European lawmakers voted overwhelmingly Tuesday for a resolution saying too little progress had been made in Brexit talks to allow discussions to begin on a future trade deal with the U.K.
Leading lawmakers also slammed continued divisions within the British government over Brexit. The vote is not binding on the European Union's negotiating team.
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The vote comes at an awkward moment for U.K. Prime Minister Theresa May who sought to unblock talks in a speech in Florence last month. After losing her parliamentary majority in June's snap election, she is battling to regain political authority during this week's annual meeting of her Conservative party.
The EU has repeatedly said that Brexit negotiations must focus on major divorce issues first, including the future rights of EU citizens in the U.K., the EU demand that Britain stands by past EU spending pledges and how to resolve a hard border in Ireland. Only when the talks make sufficient progress will the EU move to a second phase of negotiations that deal with future trade relations, Brussels says.
A fifth round starts next week. EU leaders meet on Oct. 20 and 21.
In its resolution, the European Parliament said "sufficient progress has not yet been made" on key divorce issues.
The European Parliament will vote on any Brexit deal that emerges from the two years of talks but has no power to halt negotiations before then.
However European officials have been increasingly clear that negotiations won't advance to a new phase in October, with European Commission President Jean-Claude Juncker saying last week "miracles" would be required for that. That likely means talks on a future relationship won't start before the new year.
Speaking to parliament ahead of the vote, Mr. Barnier said "there are still serious divergences, especially on the financial settlement." He said the EU "will never accept" that Britain can walk away from spending pledges it has made in the past, commitments that EU officials claim are worth upwards of EUR60 billion.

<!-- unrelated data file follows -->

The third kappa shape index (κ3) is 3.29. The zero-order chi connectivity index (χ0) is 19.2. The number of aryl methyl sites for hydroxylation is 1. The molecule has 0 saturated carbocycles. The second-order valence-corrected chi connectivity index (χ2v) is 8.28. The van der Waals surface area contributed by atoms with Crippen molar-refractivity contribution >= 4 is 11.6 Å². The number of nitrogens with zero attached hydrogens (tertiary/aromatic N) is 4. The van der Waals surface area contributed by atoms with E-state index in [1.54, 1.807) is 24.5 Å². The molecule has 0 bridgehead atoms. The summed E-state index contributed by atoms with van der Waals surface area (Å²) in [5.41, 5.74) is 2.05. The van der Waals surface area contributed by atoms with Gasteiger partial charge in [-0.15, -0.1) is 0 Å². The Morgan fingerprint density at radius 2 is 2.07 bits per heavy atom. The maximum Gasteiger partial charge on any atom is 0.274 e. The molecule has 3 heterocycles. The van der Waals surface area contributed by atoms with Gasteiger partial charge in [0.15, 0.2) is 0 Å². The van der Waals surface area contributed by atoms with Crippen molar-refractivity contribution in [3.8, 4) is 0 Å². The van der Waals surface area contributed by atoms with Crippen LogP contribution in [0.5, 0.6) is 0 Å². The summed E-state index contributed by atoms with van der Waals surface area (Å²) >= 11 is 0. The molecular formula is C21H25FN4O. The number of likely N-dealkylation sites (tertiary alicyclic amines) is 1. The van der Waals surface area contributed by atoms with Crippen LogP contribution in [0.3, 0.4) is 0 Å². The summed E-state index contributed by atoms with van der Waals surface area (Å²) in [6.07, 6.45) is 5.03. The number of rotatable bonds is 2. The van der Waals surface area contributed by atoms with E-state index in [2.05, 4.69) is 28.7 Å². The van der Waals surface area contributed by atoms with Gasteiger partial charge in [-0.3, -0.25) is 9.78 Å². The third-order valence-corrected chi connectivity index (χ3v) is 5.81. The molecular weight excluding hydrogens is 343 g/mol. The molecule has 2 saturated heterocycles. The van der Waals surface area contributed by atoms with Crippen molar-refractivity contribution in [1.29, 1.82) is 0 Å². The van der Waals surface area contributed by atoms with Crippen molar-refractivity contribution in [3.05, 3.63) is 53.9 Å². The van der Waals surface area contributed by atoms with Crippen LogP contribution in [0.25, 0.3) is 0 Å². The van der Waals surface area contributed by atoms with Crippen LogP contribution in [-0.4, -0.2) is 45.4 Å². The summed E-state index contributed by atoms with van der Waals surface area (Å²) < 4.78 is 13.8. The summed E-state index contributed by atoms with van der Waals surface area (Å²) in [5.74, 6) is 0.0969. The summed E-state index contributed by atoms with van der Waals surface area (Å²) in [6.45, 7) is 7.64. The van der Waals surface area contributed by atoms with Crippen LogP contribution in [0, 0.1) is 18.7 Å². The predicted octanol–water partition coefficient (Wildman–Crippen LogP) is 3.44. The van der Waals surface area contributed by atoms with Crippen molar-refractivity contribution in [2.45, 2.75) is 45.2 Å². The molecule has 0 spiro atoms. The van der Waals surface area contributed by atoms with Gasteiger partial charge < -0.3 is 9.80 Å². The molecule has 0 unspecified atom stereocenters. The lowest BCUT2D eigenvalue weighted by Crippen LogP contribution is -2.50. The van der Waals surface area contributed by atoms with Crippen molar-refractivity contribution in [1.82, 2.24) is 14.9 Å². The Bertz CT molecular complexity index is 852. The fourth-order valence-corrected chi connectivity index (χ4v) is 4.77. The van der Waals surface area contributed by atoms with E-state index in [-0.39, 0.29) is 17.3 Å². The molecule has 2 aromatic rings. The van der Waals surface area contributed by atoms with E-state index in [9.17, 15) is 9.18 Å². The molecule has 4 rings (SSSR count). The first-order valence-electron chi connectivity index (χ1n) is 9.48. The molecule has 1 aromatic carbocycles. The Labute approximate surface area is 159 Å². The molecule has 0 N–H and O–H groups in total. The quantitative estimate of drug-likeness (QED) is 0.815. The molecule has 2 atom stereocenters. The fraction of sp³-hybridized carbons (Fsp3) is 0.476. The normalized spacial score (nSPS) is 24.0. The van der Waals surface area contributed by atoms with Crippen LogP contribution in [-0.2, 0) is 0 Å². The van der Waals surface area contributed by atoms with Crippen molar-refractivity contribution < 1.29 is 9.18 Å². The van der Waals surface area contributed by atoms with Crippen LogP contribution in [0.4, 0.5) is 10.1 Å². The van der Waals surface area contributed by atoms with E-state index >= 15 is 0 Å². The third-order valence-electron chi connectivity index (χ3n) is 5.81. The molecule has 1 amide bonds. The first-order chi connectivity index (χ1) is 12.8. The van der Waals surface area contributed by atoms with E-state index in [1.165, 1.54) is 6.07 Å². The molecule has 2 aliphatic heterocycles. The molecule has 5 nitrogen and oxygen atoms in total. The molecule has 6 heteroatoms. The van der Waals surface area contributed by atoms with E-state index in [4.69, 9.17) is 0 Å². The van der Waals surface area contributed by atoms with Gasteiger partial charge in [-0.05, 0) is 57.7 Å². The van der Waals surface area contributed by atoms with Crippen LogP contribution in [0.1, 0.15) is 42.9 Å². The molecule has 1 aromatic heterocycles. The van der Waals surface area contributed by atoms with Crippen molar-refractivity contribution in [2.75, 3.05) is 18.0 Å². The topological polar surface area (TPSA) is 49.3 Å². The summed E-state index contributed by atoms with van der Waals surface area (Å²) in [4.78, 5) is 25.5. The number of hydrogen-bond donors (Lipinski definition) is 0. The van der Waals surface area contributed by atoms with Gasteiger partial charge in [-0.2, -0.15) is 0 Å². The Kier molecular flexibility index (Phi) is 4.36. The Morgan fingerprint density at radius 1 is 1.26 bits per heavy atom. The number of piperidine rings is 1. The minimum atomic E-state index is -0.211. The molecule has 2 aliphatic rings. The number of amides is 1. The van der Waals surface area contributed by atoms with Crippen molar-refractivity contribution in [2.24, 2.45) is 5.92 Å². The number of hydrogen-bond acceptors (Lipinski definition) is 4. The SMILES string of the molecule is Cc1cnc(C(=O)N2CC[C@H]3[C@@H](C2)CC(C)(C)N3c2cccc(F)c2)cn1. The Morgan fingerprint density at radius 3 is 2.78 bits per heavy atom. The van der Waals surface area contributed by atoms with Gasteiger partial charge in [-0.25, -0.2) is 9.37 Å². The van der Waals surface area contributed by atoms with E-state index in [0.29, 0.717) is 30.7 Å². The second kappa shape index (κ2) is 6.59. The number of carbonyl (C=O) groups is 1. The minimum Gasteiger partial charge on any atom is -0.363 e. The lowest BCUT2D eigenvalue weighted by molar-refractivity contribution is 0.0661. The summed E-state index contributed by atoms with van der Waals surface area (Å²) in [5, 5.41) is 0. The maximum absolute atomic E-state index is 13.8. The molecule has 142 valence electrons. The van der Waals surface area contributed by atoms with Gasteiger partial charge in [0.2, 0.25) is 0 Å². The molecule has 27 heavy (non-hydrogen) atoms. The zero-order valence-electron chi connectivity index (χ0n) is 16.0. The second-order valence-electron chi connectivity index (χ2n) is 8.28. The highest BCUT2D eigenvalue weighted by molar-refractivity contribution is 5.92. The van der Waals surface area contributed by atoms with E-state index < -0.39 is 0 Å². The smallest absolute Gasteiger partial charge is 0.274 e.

Fresh tensions could also be brewing over Mrs. May's request in her Florence speech for a two-year transition period after Britain leaves the bloc, due in March 2019.
Senior U.K. ministers have said that during that transition period, the U.K. should be exempt from some of the normal EU rules, for example the need to adopt new EU laws and regulations agreed during the transition. Mr. Barnier said on Tuesday that the EU could only foresee a short transition "during which the whole structure" of EU rules, budget payments and the oversight of the European Court of Justice must apply.
Mr. Barnier also appeared to draw back from a possibility, discussed by European officials last week, that negotiations could start on the transition phase in coming weeks. He told lawmakers that discussions on a "possible transition" would be part of the second phase of talks, once a breakthrough is made on divorce issues.
During a three-hour debate, there were attacks from senior EU lawmakers on the British government, including public jockeying over Brexit approaches between Mrs. May, Foreign Secretary Boris Johnson, Brexit secretary David Davis and others.
The Parliament's Brexit pointman Guy Verhofstadt said "I want to express a big worry of mine and that is the lack of clarity or I can even say disunity --at the other side of the negotiation table."
Manfred Weber, a German lawmaker who leads the biggest bloc in parliament, the center right European People's Party, laid into what he called Mr. Johnson's "attacks against his own prime minister."
"Please sack Johnson because we need a clear answer to who speaks for the British position," he said.
(END) Dow Jones Newswires
October 03, 2017 07:56 ET (11:56 GMT)